Prince’s estate recently shut down Bang Energy’s attempt to trademark the phrase “purple rain.”
A tribunal at the U.S. Patent and Trademark Office formally rejected energy drink company Bang’s attempt to trademark the phrase “purple rain” for their brand.
A Bang Energy subsidiary requested the trademark in 2020 for use on their energy drinks, dietary supplements, and sports beverages.
However, the judges decided that the phrase “uniquely and unmistakably” belongs to the late musician Prince, who released his iconic song “Purple Rain” in 1984.
“Consumers encountering applicant’s mark, when used in connection with applicant’s goods, will presume a connection between ‘purple rain’ and Prince,” one judge said during the ruling.
As evidence, the ruling cited a survey that asked respondents “what comes to mind” when hearing the phrase; approximately 63 percent responded with Prince, his album, single, or musical film of the same name.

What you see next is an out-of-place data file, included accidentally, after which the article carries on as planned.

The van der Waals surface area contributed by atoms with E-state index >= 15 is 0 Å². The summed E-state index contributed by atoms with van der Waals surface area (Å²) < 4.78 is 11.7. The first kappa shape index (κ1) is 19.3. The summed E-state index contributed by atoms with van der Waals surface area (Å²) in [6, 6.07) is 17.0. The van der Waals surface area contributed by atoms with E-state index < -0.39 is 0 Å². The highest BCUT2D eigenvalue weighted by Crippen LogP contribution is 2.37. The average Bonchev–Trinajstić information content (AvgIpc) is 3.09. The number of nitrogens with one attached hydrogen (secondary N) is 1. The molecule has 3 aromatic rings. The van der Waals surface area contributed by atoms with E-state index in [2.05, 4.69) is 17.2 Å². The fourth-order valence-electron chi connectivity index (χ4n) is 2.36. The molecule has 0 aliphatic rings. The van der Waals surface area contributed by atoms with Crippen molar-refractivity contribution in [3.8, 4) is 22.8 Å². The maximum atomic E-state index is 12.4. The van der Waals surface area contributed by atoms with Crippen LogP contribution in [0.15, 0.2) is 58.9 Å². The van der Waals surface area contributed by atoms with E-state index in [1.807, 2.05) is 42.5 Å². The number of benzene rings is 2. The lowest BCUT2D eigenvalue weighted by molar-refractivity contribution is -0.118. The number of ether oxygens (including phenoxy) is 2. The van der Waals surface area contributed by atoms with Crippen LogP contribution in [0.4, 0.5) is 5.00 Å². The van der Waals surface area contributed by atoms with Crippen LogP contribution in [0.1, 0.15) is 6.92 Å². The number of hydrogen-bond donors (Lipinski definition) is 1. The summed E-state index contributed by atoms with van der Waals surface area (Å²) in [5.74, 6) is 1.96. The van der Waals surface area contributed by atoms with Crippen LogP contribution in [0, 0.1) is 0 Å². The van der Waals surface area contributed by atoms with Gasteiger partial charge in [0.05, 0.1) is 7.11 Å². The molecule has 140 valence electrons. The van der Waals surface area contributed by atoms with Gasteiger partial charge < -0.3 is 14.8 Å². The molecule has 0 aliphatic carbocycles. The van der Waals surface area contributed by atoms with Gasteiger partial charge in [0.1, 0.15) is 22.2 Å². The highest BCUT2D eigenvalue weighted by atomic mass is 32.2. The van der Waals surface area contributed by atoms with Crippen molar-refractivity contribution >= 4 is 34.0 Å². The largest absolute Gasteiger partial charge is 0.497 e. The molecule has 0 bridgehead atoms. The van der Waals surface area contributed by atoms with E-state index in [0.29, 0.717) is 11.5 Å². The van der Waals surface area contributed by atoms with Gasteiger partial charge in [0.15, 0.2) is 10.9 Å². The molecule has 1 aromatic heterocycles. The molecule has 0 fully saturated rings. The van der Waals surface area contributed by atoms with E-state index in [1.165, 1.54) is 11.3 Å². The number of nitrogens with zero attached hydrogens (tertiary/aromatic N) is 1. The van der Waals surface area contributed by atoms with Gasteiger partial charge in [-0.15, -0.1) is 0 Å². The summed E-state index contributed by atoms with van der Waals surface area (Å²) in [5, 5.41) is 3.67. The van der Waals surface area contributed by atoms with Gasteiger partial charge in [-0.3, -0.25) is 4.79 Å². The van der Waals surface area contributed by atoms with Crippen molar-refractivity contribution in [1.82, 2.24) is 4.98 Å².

Attorneys for the Prince estate wrote in their filing to oppose the trademark: “For the great majority of consumers, the only significance the term ‘purple rain’ has is to identify Prince and the image he made famous.”
After the verdict was handed down, Bang Energy CEO Jack Owoc said in a statement that he was a “big fan” of the artist.
He added, “We greatly respect Prince and his estate and will not ‘rain’ on their parade. Maybe we can negotiate a deal in the future that is mutually beneficial to both parties.”
Prince died in 2016.